San Antonio, TX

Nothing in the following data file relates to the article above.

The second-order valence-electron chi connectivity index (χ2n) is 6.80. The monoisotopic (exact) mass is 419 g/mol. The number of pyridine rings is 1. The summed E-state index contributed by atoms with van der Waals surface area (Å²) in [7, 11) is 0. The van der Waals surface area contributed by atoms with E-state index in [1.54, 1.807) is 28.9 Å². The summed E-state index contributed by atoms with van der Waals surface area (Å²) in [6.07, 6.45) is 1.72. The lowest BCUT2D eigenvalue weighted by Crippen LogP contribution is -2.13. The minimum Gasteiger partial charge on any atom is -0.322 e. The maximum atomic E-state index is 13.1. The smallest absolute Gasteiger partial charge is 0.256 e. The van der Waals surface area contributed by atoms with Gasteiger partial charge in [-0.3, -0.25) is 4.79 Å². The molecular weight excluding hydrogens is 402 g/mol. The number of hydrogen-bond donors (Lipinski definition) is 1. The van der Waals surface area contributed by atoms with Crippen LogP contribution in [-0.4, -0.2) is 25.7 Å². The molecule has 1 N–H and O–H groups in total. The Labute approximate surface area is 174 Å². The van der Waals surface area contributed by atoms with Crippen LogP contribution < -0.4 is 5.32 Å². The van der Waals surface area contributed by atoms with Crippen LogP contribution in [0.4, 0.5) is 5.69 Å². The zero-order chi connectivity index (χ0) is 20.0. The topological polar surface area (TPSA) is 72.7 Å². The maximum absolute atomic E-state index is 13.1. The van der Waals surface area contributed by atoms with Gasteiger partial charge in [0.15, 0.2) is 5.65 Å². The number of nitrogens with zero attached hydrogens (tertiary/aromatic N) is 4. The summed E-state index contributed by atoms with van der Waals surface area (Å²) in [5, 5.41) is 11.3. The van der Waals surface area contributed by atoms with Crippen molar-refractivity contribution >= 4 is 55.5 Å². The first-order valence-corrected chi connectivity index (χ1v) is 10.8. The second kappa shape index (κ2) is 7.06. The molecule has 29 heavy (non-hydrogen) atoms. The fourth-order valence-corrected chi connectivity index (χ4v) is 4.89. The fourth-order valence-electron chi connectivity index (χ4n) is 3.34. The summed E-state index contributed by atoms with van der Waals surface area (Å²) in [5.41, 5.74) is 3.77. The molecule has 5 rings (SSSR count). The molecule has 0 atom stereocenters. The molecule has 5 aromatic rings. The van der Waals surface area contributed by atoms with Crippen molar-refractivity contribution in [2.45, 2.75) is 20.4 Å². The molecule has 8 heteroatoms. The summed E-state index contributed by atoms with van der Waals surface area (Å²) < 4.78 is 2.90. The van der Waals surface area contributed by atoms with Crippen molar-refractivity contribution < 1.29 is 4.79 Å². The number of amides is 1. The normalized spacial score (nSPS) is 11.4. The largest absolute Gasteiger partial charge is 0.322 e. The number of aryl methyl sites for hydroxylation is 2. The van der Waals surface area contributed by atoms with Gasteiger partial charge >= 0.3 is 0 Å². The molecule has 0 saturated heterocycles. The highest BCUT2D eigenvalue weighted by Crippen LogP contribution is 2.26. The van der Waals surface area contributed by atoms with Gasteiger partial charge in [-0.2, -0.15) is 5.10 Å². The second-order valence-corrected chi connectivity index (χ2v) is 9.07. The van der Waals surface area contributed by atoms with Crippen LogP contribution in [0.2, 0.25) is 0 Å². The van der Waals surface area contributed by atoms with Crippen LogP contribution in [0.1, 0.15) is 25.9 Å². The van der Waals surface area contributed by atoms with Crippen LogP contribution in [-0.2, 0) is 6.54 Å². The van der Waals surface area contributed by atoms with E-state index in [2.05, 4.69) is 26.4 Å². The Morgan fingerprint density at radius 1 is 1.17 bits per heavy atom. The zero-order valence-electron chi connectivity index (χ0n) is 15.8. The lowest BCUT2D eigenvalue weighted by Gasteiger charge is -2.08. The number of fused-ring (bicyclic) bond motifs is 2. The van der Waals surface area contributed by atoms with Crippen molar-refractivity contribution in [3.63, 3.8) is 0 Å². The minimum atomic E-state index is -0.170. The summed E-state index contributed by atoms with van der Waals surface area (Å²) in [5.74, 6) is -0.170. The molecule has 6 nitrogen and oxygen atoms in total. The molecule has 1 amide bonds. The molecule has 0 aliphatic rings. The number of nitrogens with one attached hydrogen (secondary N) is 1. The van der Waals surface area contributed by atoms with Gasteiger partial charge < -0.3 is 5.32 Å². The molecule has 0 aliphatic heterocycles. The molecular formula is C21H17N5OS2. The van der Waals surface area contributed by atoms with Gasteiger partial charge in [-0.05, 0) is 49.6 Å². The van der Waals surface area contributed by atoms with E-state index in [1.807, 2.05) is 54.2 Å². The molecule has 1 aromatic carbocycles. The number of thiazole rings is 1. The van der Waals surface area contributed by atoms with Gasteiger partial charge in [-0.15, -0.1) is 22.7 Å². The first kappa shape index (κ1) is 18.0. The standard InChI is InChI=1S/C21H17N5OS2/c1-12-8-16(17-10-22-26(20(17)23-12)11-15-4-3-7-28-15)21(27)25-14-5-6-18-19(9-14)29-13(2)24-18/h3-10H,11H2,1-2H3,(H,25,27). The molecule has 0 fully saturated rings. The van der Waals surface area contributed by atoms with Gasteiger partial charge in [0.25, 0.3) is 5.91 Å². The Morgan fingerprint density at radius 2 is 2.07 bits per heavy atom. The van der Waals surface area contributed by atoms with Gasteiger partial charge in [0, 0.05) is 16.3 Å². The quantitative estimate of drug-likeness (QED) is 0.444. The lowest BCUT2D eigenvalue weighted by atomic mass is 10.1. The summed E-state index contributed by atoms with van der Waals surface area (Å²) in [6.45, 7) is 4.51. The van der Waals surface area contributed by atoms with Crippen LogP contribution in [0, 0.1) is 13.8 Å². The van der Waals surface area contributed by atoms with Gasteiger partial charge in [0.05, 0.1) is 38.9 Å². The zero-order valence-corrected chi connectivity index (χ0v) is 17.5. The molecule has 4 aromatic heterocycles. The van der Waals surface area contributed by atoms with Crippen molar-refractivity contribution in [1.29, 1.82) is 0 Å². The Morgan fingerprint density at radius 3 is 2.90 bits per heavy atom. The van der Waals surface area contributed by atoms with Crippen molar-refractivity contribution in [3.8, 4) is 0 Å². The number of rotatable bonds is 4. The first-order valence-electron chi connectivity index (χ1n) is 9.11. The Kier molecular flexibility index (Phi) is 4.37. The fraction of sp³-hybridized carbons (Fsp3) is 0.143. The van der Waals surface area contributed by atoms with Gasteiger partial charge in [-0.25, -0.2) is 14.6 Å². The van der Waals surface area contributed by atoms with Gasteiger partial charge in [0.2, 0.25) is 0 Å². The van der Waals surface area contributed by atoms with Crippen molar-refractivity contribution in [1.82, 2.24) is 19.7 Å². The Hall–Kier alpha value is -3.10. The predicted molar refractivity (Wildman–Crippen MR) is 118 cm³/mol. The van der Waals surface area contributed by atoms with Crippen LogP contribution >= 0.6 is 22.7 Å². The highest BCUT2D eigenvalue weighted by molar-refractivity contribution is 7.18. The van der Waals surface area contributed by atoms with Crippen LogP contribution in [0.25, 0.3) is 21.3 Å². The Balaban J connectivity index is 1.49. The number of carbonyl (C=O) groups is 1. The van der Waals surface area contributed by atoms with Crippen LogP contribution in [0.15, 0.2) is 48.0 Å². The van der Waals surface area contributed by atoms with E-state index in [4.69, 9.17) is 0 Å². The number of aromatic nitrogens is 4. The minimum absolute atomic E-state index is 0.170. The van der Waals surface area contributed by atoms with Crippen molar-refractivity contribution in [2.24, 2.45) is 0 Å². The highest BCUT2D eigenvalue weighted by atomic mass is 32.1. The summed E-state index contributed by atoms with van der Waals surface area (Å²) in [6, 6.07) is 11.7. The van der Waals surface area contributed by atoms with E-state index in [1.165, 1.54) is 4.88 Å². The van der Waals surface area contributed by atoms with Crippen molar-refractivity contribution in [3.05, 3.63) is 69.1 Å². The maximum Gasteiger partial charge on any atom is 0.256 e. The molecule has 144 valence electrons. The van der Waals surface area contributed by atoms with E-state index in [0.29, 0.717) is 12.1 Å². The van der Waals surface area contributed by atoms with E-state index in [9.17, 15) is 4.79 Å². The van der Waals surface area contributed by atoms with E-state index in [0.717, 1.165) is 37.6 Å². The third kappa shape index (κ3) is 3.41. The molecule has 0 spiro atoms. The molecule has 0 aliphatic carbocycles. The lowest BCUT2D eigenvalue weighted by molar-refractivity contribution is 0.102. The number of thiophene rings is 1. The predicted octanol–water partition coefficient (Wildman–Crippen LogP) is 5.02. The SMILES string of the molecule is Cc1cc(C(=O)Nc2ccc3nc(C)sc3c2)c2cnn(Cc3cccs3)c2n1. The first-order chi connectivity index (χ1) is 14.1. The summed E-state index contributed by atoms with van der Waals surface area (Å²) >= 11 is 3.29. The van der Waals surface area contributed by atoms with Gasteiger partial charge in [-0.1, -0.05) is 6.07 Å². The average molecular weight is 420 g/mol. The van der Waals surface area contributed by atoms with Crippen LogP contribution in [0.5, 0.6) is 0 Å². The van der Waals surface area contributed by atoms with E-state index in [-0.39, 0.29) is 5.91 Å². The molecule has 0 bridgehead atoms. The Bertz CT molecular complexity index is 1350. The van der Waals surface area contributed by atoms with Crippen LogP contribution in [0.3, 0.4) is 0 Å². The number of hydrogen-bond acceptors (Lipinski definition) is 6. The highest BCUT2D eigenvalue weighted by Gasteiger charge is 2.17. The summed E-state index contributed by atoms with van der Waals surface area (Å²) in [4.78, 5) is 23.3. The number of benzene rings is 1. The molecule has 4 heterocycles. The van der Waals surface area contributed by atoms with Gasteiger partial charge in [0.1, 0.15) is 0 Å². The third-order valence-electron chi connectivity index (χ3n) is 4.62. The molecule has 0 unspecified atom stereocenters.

He was initially interested in painting, and took several art courses at the School of the Art Institute of Chicago. After a visit to the Wiener Workstation exhibition at the Field Museum of Natural History, he turned his attention to glass blowing. Staffel went to Mexico City to learn this craft, but was unable to secure an apprenticeship. While in Mexico, he became fascinated with the Aztec, Incan, and Mayan pottery, and apprenticed himself to a Mexican potter. He worked in stoneware through the early 1950s. In the mid 1950s, he turned his cool to porcelain, the medium for which he is best known. He began to create hundreds of small white translucent vessels that he called Light Gatherers. At first, the Light Gatherers were painted with bright colored stripes, and made in conventional shapes, such as vases, plates, and chalices. As they evolved, the forms became more abstract, and the colored stripes were eliminated. Rudolf Staffel taught at the Tyler School of Art in Elkins Park, Pennsylvania from 1940, until his retirement in 1978. In 1997, he had a retrospective at the Philadelphia Museum of Art.